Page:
The Coping Kete

Information About Coping

Coping is anything you do to get you through the moment.  Coping is how we deal with the world and it is what we do to try to survive and improve our experiences of things. Coping is usually just ‘what we do’ automatically, without thinking. Yeah, sure there is meditation and all that, but we are also coping when we tell ourselves ‘I can get through this, it might not be so bad…‘ or tell someone else we are having a bad day. Coping is a series of small acts that when combined have a powerful effect on our mental health. Coping itself may involve simple acts, but anyone who has tried will know that trying to change the way we cope is not at all as simple as it may first seem. 

Helpful vs Unhelpful Coping

Some coping strategies like self-harm and getting drunk have negative physical effects that set us up for more negative emotions and unhelpful thoughts later.  Other coping strategies have negative effects when they are used too often or inflexibly, like suppression (trying not to feel it/think it/show it), avoidance (staying away from certain experiences), withdrawal (keeping to yourself), and rumination (thinking over and over a problem). These coping strategies have their uses, but they are unhelpful in the long-term when they relied on too often because they limit us; they stop us from learning what we can do and are capable of. They stop us from connecting with people. They stop us from learning a wide range of ways to cope. They prevent us from having new experiences. They make us closed systems. And they set off a bunch of stress responses that actually increase our distress for all that they seem to be helping. But the short-term pay-offs make them hard to resist when our fight/flight/freeze responses are in gear. 

Other coping strategies like mindful distraction, self-soothing, expression, support and engagement have positive or neutral effects on us in the long-term. These strategies help us to get through the moment, manage our fight/flight/freeze responses without prolonging them, and engage  with a life that allows us to flourish. Positive strategies engage our awareness and allow us to learn new and useful insights. They connect us with the people around us.  They help us to do the things we want to do. In a way, they make us open systems. An open system is much more likely to adapt and change than a closed one is.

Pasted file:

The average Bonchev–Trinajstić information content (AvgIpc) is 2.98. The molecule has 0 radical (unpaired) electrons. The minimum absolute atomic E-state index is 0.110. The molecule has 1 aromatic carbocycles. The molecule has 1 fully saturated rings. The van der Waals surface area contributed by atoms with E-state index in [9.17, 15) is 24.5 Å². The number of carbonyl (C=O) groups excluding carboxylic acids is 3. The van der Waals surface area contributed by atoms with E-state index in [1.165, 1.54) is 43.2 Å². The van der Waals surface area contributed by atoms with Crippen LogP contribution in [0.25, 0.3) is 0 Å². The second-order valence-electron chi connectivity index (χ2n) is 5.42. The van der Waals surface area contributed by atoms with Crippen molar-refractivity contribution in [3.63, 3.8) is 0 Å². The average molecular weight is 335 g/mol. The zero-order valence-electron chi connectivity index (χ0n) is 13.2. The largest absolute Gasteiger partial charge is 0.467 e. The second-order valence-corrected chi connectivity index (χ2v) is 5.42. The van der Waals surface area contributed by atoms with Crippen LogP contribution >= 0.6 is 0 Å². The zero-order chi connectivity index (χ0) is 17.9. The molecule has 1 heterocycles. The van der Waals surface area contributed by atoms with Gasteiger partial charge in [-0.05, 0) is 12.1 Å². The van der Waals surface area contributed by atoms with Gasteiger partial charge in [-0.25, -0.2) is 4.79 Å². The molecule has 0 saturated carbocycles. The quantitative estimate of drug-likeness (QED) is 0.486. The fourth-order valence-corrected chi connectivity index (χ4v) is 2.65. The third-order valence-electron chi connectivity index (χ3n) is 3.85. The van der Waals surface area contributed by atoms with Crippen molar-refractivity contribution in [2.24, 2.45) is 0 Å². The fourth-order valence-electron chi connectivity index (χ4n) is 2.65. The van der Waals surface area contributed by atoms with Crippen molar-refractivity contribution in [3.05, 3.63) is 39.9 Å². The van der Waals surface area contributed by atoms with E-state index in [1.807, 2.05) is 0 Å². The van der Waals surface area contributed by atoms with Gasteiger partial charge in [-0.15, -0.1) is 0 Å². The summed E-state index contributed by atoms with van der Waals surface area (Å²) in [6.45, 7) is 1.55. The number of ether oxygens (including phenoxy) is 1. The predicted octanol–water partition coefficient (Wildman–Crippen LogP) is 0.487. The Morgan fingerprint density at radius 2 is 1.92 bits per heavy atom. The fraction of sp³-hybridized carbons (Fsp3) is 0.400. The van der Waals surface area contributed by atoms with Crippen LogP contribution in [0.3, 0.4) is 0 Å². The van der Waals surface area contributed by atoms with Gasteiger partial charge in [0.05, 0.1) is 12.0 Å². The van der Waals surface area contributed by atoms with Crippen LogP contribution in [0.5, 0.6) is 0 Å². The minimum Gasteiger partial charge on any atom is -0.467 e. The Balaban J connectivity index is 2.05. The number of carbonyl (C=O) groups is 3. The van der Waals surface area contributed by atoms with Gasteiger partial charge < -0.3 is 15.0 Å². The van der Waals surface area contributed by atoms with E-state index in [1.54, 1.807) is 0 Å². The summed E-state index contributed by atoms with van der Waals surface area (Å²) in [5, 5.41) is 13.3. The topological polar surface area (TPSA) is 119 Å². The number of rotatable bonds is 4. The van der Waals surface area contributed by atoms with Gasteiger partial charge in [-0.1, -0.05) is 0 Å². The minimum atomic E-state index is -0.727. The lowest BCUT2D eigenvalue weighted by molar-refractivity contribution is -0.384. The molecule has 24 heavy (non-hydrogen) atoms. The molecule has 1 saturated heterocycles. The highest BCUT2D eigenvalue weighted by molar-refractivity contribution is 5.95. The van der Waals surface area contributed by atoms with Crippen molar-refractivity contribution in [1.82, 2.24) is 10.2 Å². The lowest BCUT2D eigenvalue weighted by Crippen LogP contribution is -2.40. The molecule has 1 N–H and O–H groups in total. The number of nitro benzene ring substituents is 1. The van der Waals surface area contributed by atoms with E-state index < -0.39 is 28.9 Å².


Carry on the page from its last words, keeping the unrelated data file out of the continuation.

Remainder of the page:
The key to helpful coping is flexibility.  If we do anything inflexibly then chances are it will become a problem for us.  Having different tools for different moments, means we won’t need to rely on the same set of strategies over and over.  Simply knowing you’ve got the tools up your sleeve is often a big help in itself. 

We can tolerate or change our emotions using

  • Our situation
  • Our thoughts and ideas
  • Our bodies and physical responses
  • Our behaviour

We aren’t always able to change our situations, because we cannot control other people.  But when we can’t change our environment, we can change our thoughts, bodies and behavior to cope. Changing one part of the picture can change the way the whole picture feels to be in. 

There is always something that we can do. 

We often need to try a bunch of things in a row – it takes more than one strategy to get through a tough spot and things often come in waves. Luckily, there are lots of different helpful ways of coping.

Different Kinds of Coping

The strategies in The Coping Kete are organised into four general categories to help you find the kind of tools you are looking for: self-soothing, mindful distraction, expression and support, and engagement. Different strategies often belong to more than one category and serve multiple purposes.

The flexible use of these four general kinds of coping is associated with improved mental health. No coping strategy is helpful in every situation, all the time – and we need multiple strategies from every group. Each strategy in The Coping Kete will have times when they could be unhelpful or have limited use. Building a Personal Coping Kete means getting familiar with a vast range of different strategies that work for you so you have heaps of helpful tools to choose from at any given time.